Impacts of Information Reliability In a Supply Chain With Market Disruption Risks

Document Type


Publication Date



Management and International Business


In this study, we develop a supply chain model with one manufacturer and one retailer, where the market demand might be subject to disruption and neither the manufacturer nor the retailer can perfectly predict whether this market disruption will occur ex ante. However, the retailer can resort to his information system to acquire more accurate disruption information than the manufacturer, and this disruption forecast information is the retailer's private information. Under this framework, we first derive the optimal outcomes of two representative categories of contract formats (i.e., the simplest but most widely used wholesale price contract, and the most sophisticated but rarely implemented menu of contracts), and then examine the impacts of the reliability of the retailer's private information about the market state (regular or disruption) on the supply chain performance. Our results demonstrate that the manufacturer's expected profit is quasi-convex in the reliability (i.e., U-shaped), and the retailer's expected profit is a piecewise (weakly) increasing function of the reliability. Specifically, there exists a threshold for the retailer's information reliability. Above the threshold, both manufacturer and retailer benefit from the improvement in the information reliability. This means that the manufacturer actually can profit from the exaggerated level of information asymmetry. Below the threshold, the improvement is still favorable to the retailer, but detrimental to the manufacturer due to increased information rents, and thus the manufacturer has no incentive to help the retailer to improve his forecast capability. At the threshold, the retailer's profit experiences a cliff-like drop, while the manufacturer's profit achieves its minimum value. The result is applicable to both wholesale price contract and menu of contracts.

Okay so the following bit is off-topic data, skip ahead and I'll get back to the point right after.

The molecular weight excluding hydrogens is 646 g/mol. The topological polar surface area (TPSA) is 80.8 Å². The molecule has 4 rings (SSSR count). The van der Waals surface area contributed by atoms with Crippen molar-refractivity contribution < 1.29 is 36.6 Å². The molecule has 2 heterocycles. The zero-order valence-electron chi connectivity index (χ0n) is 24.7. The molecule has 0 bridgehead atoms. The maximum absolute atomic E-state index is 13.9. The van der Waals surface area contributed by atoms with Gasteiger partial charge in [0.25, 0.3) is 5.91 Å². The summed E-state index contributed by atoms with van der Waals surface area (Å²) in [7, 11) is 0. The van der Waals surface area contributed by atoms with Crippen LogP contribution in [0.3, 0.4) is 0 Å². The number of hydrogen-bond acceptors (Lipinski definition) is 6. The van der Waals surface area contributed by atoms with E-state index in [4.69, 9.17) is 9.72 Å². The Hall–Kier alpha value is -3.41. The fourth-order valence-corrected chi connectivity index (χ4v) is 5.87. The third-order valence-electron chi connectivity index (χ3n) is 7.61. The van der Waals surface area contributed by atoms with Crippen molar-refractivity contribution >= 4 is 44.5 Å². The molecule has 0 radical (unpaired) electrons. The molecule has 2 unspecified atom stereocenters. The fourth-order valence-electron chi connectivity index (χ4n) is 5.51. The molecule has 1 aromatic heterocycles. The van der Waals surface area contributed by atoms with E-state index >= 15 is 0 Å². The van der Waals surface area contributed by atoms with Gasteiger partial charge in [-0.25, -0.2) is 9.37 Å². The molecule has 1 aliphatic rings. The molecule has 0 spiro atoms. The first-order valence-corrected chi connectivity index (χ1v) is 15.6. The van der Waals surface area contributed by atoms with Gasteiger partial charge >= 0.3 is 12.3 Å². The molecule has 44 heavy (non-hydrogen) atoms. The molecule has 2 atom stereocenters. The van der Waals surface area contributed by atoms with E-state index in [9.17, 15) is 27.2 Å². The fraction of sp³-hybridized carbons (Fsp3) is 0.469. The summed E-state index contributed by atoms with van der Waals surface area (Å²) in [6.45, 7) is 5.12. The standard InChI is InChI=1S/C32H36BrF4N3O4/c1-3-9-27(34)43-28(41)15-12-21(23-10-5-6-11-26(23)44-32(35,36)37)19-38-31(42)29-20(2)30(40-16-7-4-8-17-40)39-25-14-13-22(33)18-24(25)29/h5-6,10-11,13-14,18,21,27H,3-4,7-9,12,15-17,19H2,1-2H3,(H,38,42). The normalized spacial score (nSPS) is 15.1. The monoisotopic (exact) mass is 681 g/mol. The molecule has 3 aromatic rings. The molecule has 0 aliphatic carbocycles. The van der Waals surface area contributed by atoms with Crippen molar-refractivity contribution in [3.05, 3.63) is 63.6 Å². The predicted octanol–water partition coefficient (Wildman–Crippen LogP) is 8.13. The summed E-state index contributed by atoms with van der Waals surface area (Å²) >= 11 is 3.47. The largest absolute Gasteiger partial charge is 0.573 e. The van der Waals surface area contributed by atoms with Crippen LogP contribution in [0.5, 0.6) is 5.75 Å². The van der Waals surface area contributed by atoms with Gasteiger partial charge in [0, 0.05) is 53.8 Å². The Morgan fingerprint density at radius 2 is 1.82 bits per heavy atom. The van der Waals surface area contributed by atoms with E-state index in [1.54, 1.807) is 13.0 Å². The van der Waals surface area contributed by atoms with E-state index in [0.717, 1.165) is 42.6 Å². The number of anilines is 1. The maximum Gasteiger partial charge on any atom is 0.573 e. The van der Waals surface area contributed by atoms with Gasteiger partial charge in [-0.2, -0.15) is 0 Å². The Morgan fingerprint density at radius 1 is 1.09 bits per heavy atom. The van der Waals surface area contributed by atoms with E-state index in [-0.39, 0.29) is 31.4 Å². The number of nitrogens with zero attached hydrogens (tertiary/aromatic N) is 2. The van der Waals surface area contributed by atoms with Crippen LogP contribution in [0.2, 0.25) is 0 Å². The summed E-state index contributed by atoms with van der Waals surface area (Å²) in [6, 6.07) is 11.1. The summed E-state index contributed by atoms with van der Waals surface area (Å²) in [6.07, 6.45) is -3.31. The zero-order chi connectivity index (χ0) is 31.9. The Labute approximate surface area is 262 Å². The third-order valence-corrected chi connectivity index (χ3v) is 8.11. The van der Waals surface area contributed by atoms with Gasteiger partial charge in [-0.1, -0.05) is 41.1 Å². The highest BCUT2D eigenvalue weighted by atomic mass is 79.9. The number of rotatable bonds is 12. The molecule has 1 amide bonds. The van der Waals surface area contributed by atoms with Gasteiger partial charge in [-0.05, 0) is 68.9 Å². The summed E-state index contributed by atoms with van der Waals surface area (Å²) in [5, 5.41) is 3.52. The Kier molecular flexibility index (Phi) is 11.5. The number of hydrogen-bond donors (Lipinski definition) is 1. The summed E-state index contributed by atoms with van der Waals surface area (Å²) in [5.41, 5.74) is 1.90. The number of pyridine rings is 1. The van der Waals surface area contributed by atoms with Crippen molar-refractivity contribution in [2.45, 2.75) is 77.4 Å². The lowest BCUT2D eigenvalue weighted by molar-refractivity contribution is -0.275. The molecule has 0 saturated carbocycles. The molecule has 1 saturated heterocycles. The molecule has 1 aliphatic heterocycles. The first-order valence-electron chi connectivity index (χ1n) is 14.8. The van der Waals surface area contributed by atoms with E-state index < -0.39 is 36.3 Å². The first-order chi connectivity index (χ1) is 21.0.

Publication Title

International Transactions in Operational Research





First Page


Last Page